I just found the link to Al Hirt's tribute website, and am grateful for the opportunity to read about him and some of the comments of fellow fans, especially his widow.
I played trumpet (my choice of instrument) from the beginning in the school band, from fifth grade through the tenth grade. I quit just two weeks before my junior high school was to begin. I had completed my sophmore playing second trumpet in the high school band. I had practiced long and hard all summer as I planned to challenge the first chair player for his seat when school year started.
I lost all of my upper teeth to gum disease that summer, and lost all motivation to continue playing. I stayed in band my junior year, trying the trombone, percussion, and finally the baritone. Just couldn't get passionate with any of them, not like I was with the trumpet.
Last November (2010), at age 62, I picked up the trumpet and started practicing again, and have persisted since. I continue to practice regularly and listen to my favorite CDs and tapes by none other than my most favorite musician, Al Hirt. I met with a professional trumpeter and intructor this past Febraury for a lesson and direction. I am dedicated to getting more instruction over time, and getting my skills up, and joining a band once again.
It took me forty some years to come to realize that I was born to play the trumpet; I had picked it several times over the years for short periods, only to put my horn aack in the closet. I thank God that I held onto the KingSilverTone I received as a gift in middle school. I'm playing it once again.
I am grateful to Al Hirt for being an inspiration to me, and my condolescenses to Beverly for her loss, though belatedely.
Clarence - Norfolk, VA
To All --
I think many baby boomers heard of Al Hirt, but like myself, did not know just how great he was. I re-discovered the Green Hornet Theme (on a youtube fitness clip, of all things), and finally understood the stratospheric skill and musicianship of that performance. But I still didn't realize that was Al playing!!
You don't really expect such virtuosity on a cops'n'robbers show, and GH had two -- Al and Bruce. I listen to the GH theme virtually EVERY day -- it makes my exercise routine "do-able", it prepares me for the day.
The little I've read suggests that Billy Mays arranged the GH theme in part to show off Al's virtuosity. He succeeded.
RIP, Al. What a treasure your overall musical contribution has been and continues to be.
I fondly recall my grandparents in Virginia Beach, Virginia listening to Cotton Candy, Fancy Pants and Java many times back in the early 70's. I love listening to Al's music because it sounds like he really felt it as he played. My young children listen to the CD's of Al's best when we are in Florida and riding in the car. No one will ever come close to his perfection. I am attending Mardi Gras this year for the first time and I can imagine years back how many people would have given anything to see him in New Orleans. - Wes G, Virginia
I just came along your website of dedication to Al Hirt. I guess I'm big into jazz, and some of my friends are too. They don't have much good to say about Al Hirt. I don't know why... they must be crazy or something. I own about 4 of his CDs, and I love every song on every one of them. He could play just about any style... and his volume was incredible. My only regret is that I never saw him in person. Al Hirt live, that would've been amazing.
I've been playing trumpet for 4 years now. I started on saxophone, but then my dad played "Fly Me To The Moon" and I was instantly hooked. I had to switch instruments. I've never tried to imitate Al, because I know I would never be able to come close. But listening to his records inspires me to go practice until my chops fall off.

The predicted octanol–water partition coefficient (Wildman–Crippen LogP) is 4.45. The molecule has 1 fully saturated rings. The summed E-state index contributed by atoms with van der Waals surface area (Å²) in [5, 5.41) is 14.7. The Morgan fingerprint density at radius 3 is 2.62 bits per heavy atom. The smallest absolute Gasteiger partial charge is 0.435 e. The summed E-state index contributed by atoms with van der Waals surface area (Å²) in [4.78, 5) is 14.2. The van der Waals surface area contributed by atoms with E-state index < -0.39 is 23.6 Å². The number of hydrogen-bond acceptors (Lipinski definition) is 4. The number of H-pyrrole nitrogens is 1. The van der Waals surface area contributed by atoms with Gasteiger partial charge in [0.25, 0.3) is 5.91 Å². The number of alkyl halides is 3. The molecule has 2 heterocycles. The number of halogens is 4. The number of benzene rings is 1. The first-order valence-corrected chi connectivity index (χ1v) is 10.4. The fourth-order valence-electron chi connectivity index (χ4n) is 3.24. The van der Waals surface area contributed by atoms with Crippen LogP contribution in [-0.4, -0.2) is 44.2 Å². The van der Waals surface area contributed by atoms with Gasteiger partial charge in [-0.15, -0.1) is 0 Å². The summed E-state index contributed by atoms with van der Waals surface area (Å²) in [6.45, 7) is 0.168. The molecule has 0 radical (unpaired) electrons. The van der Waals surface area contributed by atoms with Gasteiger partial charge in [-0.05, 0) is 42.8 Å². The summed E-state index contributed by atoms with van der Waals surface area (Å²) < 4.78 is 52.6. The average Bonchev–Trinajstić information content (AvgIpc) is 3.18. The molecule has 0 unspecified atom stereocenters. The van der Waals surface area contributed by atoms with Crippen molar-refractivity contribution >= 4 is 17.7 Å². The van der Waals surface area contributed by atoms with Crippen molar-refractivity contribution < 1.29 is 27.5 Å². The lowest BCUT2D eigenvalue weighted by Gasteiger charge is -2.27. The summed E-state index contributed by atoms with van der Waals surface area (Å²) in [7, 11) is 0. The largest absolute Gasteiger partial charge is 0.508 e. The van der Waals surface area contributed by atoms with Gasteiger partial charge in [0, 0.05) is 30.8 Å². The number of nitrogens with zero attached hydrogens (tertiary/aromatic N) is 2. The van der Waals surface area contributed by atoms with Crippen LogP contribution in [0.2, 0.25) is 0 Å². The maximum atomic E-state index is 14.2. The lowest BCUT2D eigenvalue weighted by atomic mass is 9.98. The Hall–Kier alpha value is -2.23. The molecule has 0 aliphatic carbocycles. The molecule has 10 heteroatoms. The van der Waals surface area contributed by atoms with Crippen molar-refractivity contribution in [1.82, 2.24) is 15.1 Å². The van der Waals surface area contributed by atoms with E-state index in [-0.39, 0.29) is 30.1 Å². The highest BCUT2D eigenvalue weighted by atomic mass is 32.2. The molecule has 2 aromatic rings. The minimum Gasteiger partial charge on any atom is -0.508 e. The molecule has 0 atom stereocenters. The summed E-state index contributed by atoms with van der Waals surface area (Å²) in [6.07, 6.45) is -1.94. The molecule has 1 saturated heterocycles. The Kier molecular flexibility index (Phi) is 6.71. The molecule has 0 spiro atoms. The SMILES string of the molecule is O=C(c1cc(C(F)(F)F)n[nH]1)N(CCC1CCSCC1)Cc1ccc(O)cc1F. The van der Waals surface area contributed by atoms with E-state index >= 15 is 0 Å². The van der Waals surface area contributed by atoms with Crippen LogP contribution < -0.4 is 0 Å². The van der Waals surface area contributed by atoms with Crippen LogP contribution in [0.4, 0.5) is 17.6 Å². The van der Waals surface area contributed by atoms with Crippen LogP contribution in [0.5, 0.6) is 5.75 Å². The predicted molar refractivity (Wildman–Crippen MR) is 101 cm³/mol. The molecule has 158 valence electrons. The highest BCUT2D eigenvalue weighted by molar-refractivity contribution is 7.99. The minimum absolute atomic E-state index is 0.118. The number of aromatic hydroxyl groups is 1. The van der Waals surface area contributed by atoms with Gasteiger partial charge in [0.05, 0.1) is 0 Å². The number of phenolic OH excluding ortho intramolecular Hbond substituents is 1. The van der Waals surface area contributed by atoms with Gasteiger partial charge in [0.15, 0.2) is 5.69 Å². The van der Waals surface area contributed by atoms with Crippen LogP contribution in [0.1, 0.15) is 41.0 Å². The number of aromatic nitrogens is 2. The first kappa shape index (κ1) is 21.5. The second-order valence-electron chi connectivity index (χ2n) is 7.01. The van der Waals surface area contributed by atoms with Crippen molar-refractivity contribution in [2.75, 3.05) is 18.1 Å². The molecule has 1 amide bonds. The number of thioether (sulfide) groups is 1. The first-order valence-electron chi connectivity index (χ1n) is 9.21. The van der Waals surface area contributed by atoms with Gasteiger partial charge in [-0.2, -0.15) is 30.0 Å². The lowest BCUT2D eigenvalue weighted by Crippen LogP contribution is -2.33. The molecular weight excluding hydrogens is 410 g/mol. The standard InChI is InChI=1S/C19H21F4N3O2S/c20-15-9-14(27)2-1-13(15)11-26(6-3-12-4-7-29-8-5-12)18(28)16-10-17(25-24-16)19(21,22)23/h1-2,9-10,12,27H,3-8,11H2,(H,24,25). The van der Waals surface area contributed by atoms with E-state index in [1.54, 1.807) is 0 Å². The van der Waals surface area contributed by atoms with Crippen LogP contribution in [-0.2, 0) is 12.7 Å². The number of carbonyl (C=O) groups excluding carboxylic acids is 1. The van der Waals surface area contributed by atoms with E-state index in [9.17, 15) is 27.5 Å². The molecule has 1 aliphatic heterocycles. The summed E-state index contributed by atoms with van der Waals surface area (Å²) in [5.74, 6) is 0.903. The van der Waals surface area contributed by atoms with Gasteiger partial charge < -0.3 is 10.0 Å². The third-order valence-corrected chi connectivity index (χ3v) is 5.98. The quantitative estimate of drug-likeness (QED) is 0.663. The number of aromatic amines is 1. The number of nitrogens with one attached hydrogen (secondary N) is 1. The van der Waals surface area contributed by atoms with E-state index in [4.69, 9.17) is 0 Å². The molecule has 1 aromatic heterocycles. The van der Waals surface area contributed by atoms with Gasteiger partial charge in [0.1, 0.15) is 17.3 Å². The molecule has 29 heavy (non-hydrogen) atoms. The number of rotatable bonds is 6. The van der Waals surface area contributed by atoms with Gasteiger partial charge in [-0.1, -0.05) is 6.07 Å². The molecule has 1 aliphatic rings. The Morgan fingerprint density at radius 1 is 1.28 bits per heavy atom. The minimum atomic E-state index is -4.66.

Again, thanks for making a page dedicated to Al Hirt. He truly was the greatest. - Chuck Vilcinskas, Raleigh NC
My condolences to the Hirt family. In the 1960s, growing up in the Bronx,N.Y., I saw a TV commercial, with Al on top of this cabin cruiser play his trumpet with all the bravado in the world! I never for got his sound! I now am a trumpeter due to his influence, not just a trumpet player but also an entertainer. He is to me and will always be Mr. New Orleans. No disrespect to Louie Armstrong. Al along with herb Alpert of the Tijuana Brass, Burt Bacharah, and Louie with Hello Dolly keep Jazz alive when most of the world was going nuts with the British invasion. He was the first white man I thought was cool. For a Puerto Rican kid it was cool to like Al. He had passion in his playing, a zest for life. I'll always remember Al. - Miguel
To Al Hirt's widow...
Dear Beverly: I want to thank you for sharing your home with me many years back--around 1985. I have been a fan of Al's many years and have worn the grooves off his dixieland albums. One day I was in New Orleans with a freind who knew you and we went over to your house to see you--I was just tagging along, I didn't even know who you were or where we were going. You graciously opened your house to us and you showed us around, and kept talking about Jumbo.
For a fan, its embarrassing not to have known that Al's friends called him that, but I didn't. Anyway, just as we left and said our goodbyes I noticed you were wearing a gold trumpet on the end of a chain. As the door closed on your front porch, it all came together, the sheet music room, the instruments, jumbe--I WAS IN AL HIRTS HOUSE!!!. I just about walked to the levee and jumped in--to have been inside Al Hirt's house and not to have known! The story of my life--anyway, thanks for the memory. - S.D. Smith, Columbia, SC
To The Widow of Al Hirt
I wish to thank you from the depths of my heart for sharing Mr.Hirt and his God given talent. Many was the time my parents would awake me, bring me down to the tv and watch Al Hirt on the Ed Sullivan show. His music has had and will continue to have a profound influence upon my life.
I will never live to see a greater talent on the the trumpet in my life time. I can only hope that in the new heaven and new earth, whose time is fast approaching, that I too will be written in the Book Of Life and once finally here the notes from a horn that once gave my fallen nature the worth for living. - Most Respectfully, Peter J. Brown
I've been playing trumpet for forty years now but I probably would have quit after about one year if I hadn't been blown away by a new-comer to the national scene, Al Hirt. His rich tonal brilliance, ease of technique and mastery of range blew me away and he immediately became my "teacher".